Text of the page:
Finally, and this may be the key takeaway going forward, using the data above we can argue that third down conversions are more important on offense than they are on defense, both in terms of points and wins.

Not all third downs are created equal. Assuming everything else is the same, the offensive third downs are more important than defensive third downs and this is important because of the implication that revelation has on “defense winning championships”.

As we’ll see in coming posts, this isn’t the only metric that contains this nugget.

Play Counting

Play Count Photo

In general, I have not been a proponent of the “80+ plays = a win” club.  My own tracking of statistics for college football as a whole over the course of multiple seasons show that the average number of plays between winning teams and losing teams is small.  Many teams that reach 80 or more plays lose.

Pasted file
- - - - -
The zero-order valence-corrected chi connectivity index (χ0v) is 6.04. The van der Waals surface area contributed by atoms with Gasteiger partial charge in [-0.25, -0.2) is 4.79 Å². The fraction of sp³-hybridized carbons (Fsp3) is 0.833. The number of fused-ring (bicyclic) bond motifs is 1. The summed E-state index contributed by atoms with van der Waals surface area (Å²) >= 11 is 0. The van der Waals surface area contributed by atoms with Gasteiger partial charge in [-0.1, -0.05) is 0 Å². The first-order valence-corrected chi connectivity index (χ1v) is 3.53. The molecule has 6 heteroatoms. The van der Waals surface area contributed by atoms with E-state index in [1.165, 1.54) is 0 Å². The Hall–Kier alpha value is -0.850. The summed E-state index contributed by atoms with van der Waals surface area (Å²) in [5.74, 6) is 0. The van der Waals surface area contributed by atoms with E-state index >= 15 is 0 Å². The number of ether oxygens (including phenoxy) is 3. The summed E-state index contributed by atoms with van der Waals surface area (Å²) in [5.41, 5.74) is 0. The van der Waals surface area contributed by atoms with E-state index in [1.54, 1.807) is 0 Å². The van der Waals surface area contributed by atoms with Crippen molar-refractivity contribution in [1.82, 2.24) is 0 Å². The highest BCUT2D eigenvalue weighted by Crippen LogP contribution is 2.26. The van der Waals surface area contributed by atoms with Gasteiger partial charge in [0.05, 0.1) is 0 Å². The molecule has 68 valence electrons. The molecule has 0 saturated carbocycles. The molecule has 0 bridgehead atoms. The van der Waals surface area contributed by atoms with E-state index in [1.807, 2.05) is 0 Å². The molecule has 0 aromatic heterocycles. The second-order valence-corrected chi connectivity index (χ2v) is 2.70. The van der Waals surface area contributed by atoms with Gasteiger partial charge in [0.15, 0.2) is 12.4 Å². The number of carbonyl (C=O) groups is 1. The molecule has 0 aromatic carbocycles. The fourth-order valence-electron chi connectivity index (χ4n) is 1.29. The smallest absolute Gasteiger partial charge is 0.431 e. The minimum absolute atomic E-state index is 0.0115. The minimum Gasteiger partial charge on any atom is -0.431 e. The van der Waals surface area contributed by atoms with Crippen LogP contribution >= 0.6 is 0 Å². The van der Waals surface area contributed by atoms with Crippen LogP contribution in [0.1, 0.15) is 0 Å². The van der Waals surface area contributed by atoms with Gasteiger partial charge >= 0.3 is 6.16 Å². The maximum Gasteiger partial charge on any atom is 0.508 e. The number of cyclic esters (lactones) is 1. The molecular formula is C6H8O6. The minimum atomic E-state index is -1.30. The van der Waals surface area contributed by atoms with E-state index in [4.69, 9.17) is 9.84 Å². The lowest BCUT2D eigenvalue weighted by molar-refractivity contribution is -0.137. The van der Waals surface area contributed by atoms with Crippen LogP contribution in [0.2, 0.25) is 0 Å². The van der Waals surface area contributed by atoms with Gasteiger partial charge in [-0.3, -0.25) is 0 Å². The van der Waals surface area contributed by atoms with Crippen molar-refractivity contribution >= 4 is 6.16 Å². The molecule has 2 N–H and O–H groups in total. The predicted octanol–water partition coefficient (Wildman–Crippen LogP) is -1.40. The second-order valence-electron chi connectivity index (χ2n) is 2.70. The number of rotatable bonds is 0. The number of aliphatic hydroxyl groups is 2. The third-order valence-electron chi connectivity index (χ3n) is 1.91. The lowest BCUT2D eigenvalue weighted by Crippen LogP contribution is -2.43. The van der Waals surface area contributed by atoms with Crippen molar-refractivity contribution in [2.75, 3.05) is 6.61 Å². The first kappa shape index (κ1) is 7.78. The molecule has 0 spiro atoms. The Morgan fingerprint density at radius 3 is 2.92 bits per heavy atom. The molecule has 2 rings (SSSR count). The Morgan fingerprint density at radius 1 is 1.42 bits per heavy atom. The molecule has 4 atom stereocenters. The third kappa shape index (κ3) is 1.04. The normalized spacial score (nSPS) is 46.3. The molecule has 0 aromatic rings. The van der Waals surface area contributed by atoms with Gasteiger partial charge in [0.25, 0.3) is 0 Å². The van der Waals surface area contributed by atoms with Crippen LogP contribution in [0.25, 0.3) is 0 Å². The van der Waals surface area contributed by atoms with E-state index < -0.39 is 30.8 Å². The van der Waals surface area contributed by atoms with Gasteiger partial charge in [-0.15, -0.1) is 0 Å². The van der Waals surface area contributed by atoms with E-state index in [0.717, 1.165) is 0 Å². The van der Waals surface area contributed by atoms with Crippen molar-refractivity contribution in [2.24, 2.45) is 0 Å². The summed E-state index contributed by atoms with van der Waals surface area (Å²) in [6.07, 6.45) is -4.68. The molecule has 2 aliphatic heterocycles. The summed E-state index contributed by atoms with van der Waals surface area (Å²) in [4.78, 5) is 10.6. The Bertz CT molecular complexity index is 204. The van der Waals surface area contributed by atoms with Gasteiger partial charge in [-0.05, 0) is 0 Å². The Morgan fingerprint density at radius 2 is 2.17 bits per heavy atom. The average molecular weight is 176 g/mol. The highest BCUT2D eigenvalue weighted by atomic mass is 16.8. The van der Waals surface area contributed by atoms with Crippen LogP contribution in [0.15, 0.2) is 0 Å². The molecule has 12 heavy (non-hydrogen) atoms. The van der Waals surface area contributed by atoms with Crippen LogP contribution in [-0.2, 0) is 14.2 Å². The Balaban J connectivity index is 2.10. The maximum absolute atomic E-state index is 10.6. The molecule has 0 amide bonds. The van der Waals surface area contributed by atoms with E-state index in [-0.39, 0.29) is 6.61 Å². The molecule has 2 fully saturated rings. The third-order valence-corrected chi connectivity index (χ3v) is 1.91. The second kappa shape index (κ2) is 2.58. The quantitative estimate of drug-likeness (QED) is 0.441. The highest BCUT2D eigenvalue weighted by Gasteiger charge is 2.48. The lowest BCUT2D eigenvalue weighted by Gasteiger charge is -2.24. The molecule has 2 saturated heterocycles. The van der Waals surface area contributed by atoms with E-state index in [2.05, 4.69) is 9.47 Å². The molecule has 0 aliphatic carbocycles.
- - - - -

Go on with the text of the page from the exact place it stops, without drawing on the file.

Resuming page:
I did, however, think that the number of plays Clemson ran against South Carolina was important enough to make it my “Keep An Eye On” topic and for once I hit the nail on the head. 

The inability to sustain drives doomed Clemson on November 24th.  Clemson had the ball 4 times in the second quarter with the lead and had “drives” of 5, 5, 5 and 4 plays and 0 points. 

Clemson ended up running 59 plays in a 27-17 loss against the number 11 defense in the nation.


Play Counts

The Tigers have been prolific against defenses ranked outside of the top 25, averaging 88 plays per game.  When faced with more talented opposition Clemson averages only 70 plays – 20% less. (Only FBS defenses used in averages)

The numbers drop similarly when comparing wins and losses – Clemson averages 84 plays in wins and only 68 in losses – a 19% difference.

When Clemson runs 80 plays they are 7-0.  When they don’t they are 3-2 and more importantly 0-2 against top 11 defenses.  LSU is ranked 8th in total defense.

These numbers make it imperative that Clemson approaches 80 plays on New Years Eve.  This is not an impossible task as the Tigers ran 77 plays against a pretty good Florida State defense in Tallahassee in game 4.

It’s not unusual to see a dip in plays run against better ranked defenses. To the contrary, that’s part of how the lofty ranking was obtained. But the difference in the South Carolina game was pronounced.

It’s true that the defense had trouble getting off the field in the second half as South Carolina dominated in time of possession and plays run.